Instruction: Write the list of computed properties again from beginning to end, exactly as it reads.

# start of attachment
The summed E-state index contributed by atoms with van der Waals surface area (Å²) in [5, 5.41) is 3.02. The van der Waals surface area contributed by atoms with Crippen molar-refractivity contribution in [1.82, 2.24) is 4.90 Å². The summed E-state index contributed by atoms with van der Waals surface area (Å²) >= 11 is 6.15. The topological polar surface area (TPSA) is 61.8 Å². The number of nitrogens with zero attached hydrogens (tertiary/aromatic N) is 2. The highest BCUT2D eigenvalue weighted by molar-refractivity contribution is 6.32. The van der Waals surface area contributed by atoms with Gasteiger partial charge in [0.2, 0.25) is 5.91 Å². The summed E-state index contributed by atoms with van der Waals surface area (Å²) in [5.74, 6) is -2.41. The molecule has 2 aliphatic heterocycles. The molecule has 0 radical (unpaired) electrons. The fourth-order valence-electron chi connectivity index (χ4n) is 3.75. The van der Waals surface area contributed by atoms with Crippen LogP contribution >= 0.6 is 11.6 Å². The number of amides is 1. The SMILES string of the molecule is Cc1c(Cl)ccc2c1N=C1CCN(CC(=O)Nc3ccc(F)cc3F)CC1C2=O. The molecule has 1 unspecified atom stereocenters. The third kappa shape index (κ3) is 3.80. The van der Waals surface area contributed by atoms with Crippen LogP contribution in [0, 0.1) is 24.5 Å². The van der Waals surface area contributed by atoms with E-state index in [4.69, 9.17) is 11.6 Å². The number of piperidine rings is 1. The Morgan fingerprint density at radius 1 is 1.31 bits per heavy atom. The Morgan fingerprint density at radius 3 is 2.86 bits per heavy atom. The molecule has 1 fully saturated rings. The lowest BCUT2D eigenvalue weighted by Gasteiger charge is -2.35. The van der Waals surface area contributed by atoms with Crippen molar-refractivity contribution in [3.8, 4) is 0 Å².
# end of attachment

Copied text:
The summed E-state index contributed by atoms with van der Waals surface area (Å²) in [5, 5.41) is 3.02. The van der Waals surface area contributed by atoms with Crippen molar-refractivity contribution in [1.82, 2.24) is 4.90 Å². The summed E-state index contributed by atoms with van der Waals surface area (Å²) >= 11 is 6.15. The topological polar surface area (TPSA) is 61.8 Å². The number of nitrogens with zero attached hydrogens (tertiary/aromatic N) is 2. The highest BCUT2D eigenvalue weighted by molar-refractivity contribution is 6.32. The van der Waals surface area contributed by atoms with Gasteiger partial charge in [0.2, 0.25) is 5.91 Å². The summed E-state index contributed by atoms with van der Waals surface area (Å²) in [5.74, 6) is -2.41. The molecule has 2 aliphatic heterocycles. The molecule has 0 radical (unpaired) electrons. The fourth-order valence-electron chi connectivity index (χ4n) is 3.75. The van der Waals surface area contributed by atoms with Crippen LogP contribution >= 0.6 is 11.6 Å². The number of amides is 1. The SMILES string of the molecule is Cc1c(Cl)ccc2c1N=C1CCN(CC(=O)Nc3ccc(F)cc3F)CC1C2=O. The molecule has 1 unspecified atom stereocenters. The third kappa shape index (κ3) is 3.80. The van der Waals surface area contributed by atoms with Crippen LogP contribution in [0, 0.1) is 24.5 Å². The van der Waals surface area contributed by atoms with E-state index in [4.69, 9.17) is 11.6 Å². The number of piperidine rings is 1. The Morgan fingerprint density at radius 1 is 1.31 bits per heavy atom. The Morgan fingerprint density at radius 3 is 2.86 bits per heavy atom. The molecule has 1 fully saturated rings. The lowest BCUT2D eigenvalue weighted by Gasteiger charge is -2.35. The van der Waals surface area contributed by atoms with Crippen molar-refractivity contribution in [3.8, 4) is 0 Å².